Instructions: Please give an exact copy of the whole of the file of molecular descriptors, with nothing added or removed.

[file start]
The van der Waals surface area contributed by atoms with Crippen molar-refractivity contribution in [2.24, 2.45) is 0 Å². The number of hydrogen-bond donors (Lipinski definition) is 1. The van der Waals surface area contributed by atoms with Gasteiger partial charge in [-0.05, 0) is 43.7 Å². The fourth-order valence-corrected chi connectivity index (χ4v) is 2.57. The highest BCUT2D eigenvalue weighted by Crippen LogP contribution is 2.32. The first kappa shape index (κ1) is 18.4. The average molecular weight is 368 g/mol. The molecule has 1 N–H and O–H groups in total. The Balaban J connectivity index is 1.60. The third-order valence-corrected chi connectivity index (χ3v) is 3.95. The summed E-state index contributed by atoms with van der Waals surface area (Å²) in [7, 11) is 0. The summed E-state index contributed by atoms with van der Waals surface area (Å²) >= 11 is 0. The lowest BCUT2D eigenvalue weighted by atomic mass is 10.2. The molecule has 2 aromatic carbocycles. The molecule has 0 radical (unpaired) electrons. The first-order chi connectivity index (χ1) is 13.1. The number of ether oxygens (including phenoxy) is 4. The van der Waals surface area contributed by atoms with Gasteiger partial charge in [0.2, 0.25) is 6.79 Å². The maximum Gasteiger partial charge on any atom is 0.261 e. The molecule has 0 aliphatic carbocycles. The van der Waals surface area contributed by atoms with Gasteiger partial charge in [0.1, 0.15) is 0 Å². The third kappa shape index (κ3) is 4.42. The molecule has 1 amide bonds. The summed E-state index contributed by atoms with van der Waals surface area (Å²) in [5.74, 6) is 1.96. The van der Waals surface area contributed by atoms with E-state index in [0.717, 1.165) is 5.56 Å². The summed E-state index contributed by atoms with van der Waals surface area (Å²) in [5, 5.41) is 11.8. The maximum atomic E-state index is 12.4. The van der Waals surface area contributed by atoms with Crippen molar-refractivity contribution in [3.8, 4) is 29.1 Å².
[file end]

The van der Waals surface area contributed by atoms with Crippen molar-refractivity contribution in [2.24, 2.45) is 0 Å². The number of hydrogen-bond donors (Lipinski definition) is 1. The van der Waals surface area contributed by atoms with Gasteiger partial charge in [-0.05, 0) is 43.7 Å². The fourth-order valence-corrected chi connectivity index (χ4v) is 2.57. The highest BCUT2D eigenvalue weighted by Crippen LogP contribution is 2.32. The first kappa shape index (κ1) is 18.4. The average molecular weight is 368 g/mol. The molecule has 1 N–H and O–H groups in total. The Balaban J connectivity index is 1.60. The third-order valence-corrected chi connectivity index (χ3v) is 3.95. The summed E-state index contributed by atoms with van der Waals surface area (Å²) in [7, 11) is 0. The summed E-state index contributed by atoms with van der Waals surface area (Å²) >= 11 is 0. The lowest BCUT2D eigenvalue weighted by atomic mass is 10.2. The molecule has 2 aromatic carbocycles. The molecule has 0 radical (unpaired) electrons. The first-order chi connectivity index (χ1) is 13.1. The number of ether oxygens (including phenoxy) is 4. The van der Waals surface area contributed by atoms with Gasteiger partial charge in [0.2, 0.25) is 6.79 Å². The maximum Gasteiger partial charge on any atom is 0.261 e. The molecule has 0 aliphatic carbocycles. The van der Waals surface area contributed by atoms with Gasteiger partial charge in [0.1, 0.15) is 0 Å². The third kappa shape index (κ3) is 4.42. The molecule has 1 amide bonds. The summed E-state index contributed by atoms with van der Waals surface area (Å²) in [5.74, 6) is 1.96. The van der Waals surface area contributed by atoms with E-state index in [0.717, 1.165) is 5.56 Å². The summed E-state index contributed by atoms with van der Waals surface area (Å²) in [5, 5.41) is 11.8. The maximum atomic E-state index is 12.4. The van der Waals surface area contributed by atoms with Crippen molar-refractivity contribution in [3.8, 4) is 29.1 Å².